Industry-Sponsored Research Week

U of St. Andrews and ILC Therapeutics enter research partnership to fight COVID-19

By David Schwartz
Published: June 30th, 2020

The University of St. Andrews and UK-based biotechnology firm ILC Therapeutics have entered a research partnership they hope will move a therapeutic for treating COVID-19 towards clinical trials.

The biotech start-up is working with the university’s Dr Catherine Adamson from the School of Biology, specifically looking at the role that it existing drug Alfacyte™ can play in preventing COVID-19-induced Acute Respiratory Distress Syndrome (ARDS). Preventing the onset of ARDS could reduce the need for many patients to be on a ventilator and could potentially limit both short and long-term damage to patients’ lungs.

Alfacyte™ is a drug based on a new Interferon Alpha subtype, Interferon Alpha 14, which is the most potent antiviral interferon in existence and requires very small doses for treatment. While Interferon Alpha 2 has already been used by others around the world to treat certain COVID-19 patients, ILC believes that Interferon Alpha 14 could be much more effective in the prevention of ARDS.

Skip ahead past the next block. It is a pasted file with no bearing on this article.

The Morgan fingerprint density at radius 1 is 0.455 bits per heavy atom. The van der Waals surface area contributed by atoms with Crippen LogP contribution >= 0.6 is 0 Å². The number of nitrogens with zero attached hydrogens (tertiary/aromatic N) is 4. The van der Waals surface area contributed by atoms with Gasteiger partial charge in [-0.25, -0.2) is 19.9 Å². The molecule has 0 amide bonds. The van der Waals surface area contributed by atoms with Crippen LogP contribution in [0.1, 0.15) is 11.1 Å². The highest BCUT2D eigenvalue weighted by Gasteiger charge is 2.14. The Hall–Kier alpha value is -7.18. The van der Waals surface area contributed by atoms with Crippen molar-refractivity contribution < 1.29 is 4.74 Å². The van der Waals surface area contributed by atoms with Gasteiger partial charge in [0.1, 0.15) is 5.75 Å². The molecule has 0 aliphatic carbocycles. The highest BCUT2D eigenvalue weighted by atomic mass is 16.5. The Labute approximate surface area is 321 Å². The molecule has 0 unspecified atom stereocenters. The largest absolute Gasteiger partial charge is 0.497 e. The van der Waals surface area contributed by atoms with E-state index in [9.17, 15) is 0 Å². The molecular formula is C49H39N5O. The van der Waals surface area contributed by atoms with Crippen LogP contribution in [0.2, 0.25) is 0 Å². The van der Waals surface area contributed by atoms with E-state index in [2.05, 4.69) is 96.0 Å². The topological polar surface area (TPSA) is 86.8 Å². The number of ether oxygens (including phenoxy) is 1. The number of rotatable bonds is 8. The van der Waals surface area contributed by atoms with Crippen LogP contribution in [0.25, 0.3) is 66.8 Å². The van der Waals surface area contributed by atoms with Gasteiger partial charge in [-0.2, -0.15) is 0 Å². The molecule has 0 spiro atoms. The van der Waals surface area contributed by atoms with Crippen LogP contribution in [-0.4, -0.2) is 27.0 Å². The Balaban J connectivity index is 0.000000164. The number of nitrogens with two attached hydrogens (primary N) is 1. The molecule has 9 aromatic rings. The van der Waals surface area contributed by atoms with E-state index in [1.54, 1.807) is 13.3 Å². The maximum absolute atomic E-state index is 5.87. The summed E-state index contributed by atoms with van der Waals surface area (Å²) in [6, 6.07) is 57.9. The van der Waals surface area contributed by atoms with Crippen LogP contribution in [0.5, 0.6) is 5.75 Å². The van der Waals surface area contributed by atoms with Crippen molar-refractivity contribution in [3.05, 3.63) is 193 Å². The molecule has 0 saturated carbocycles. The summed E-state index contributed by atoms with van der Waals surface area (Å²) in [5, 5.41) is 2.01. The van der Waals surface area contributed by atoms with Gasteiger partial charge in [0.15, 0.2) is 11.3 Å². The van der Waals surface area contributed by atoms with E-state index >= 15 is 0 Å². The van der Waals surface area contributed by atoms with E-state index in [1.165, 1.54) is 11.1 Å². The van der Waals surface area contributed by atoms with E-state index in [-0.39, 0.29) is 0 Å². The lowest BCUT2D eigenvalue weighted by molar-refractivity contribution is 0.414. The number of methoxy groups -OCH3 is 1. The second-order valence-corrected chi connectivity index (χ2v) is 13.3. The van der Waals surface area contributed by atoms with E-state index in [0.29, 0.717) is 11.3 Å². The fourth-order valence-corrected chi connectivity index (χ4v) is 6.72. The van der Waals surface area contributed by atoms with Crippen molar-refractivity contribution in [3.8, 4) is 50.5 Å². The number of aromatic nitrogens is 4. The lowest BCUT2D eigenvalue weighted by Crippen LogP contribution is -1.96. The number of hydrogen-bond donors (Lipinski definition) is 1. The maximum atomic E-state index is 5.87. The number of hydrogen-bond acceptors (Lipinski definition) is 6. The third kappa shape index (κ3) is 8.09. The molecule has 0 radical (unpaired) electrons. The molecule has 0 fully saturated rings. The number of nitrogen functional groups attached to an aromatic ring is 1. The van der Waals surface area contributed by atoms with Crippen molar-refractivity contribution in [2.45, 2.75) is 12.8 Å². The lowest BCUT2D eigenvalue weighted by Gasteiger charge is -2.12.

Adamson, who specializes in virology and the development of antiviral drugs, spent many years working for the U.S. National Institutes of Health (NIH) HIV Drug Resistance Program, and she has studied the role that interferons play in viral diseases and their subsequent treatment options. In the ILC-sponsored study, Adamson will examine the effectiveness of Alfacyte™ in preventing COVID-19 viral replication in cultured human cells — a key step on the pathway to clinical trials.

“We are delighted to be working with the University of St. Andrews to develop our research and work as quickly as possible to bring this potential treatment option to those who need it,” said William Stimson, ILC Therapeutics founder and chief scientific officer. “Dr Adamson’s work in the field of virology is highly respected, and to have her backing in our research for Alfacyte™ is invaluable as we progress towards eventual clinical trials.”

I welcome the opportunity to work with ILC Therapeutics to carry out further research into the part interferons play in the innate immune system’s ability to fight COVID-19,” Adamson stated “By exploring this in more detail, we can hopefully move closer to having viable treatment options in the coming years.”

Source: News Medical

Posted under: University-Industry Engagement Week

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